Whitesburg KY
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Mostly cloudy

Struttin’ Time: $47.50 per year for seniors to hunt?

With first ‘Rio’ of 2017.

With first ‘Rio’ of 2017.

As the years fly by like the white lines on a highway, I often sit and ponder of things that were, things that could have been, and things that may yet come.

I just returned from my Kansas turkey hunting trip, where once again I harvested two nice long beards. Once again, I hunted with my friends that I first hunted with many years ago, Tom and Vonda Palmer and Bill and Sandee Anderson.

That hunt goes like this. Tom and Vonda provide me with a very nice lodge, and food, Bill and Sandee, the ranch to hunt on. I love Little Creek Ranch. It is located in Lebanon, Kansas, up next to the Nebraska border. I would recommend any hunter trying to complete his “slam” to find these people and hunt with them. In all the years I have hunted there, I have never failed to fill my tags if I was shooting straight.

Remember I have told you readers sometime my shooting sucks.

The old saying, “Come as a customer, leave as a friend” was coined for these people. I am booked with them again for 2018, if I am still on God’s green earth and health permits.

The 2017 season started with the 900-mile journey to their lodge in Cawker City, Kansas, 20 miles south of the Little Creek Ranch. For too many years to count, I have always been met with open arms and smiling faces. After checking into the lodge, it is off to scout and set up my blind with Bill giving me pictures and advice on where the turkey are. Then back to Tom and Vonda’s for a great meal and to renew friendships.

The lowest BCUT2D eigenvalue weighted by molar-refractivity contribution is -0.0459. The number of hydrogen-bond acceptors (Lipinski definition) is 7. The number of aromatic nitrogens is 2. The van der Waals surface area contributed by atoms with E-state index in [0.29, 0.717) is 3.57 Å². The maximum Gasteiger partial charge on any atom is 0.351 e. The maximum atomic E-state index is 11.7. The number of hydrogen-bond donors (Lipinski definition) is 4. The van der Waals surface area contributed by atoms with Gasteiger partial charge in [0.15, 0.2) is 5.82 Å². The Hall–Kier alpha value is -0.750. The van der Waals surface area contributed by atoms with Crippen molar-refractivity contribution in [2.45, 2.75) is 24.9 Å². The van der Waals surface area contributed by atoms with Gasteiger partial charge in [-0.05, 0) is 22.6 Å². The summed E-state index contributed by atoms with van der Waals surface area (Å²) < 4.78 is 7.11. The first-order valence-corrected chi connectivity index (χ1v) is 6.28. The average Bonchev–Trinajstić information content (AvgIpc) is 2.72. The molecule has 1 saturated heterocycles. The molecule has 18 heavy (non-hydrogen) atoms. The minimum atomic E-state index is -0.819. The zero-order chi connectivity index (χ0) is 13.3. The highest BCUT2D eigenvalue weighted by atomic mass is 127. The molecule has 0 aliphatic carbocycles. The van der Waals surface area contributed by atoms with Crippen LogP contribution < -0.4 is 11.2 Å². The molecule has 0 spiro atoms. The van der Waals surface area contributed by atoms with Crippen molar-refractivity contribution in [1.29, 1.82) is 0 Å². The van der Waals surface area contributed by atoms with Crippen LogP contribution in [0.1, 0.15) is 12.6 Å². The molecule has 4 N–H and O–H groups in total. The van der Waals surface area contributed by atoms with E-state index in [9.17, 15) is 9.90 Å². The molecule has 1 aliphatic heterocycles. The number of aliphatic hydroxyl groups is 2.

Opening morning broke with the Kansas wind that is always blowing, really howling. A few minutes after daybreak, here came the rain and lightning. All you can do at that point is hunker down and keep calling. It paid off for me around 9:45, when a nice mature gobbler met his doom. I stayed in the blind until five, but never got another shot. By the way, you can kill more than one turkey a day in Kansas.

Daylight on the second morning broke so nice, it was like being at the beach. I heard gobbling everywhere, which is normal for that area after a storm. Not much after daylight I started to see turkeys, but things really heated up when two brood hens came to my calls and started beating up on my decoys. They were mad. I just stopped calling, they were doing it for me. They left, only to return a few minutes later, same show as before. I knew it wouldn’t be long before they brought in the boss hen, and behind her, the “Big Boy”.

I could never have been prepared for what happened next. The whole bottom was covered with turkeys, they were everywhere and coming to my decoys. The boss hen wasn’t happy. I figured there were somewhere between 30 to 35, and best of all, I saw there were probably 10 long beards, but not the “Strutter” as of yet. That is the one I wanted, so I just waited.

It soon paid off, here he came, wide open. These other birds never made a sound, all the way to my decoys. He fanned, he gobbled, I shot, game over.

Although most of the other long beards were much bigger than the “Strutter”, he was boss. He had a nine-inch beard and one-inch spurs, and weighed in around 22 pounds. My hunt ended at 10 a.m.

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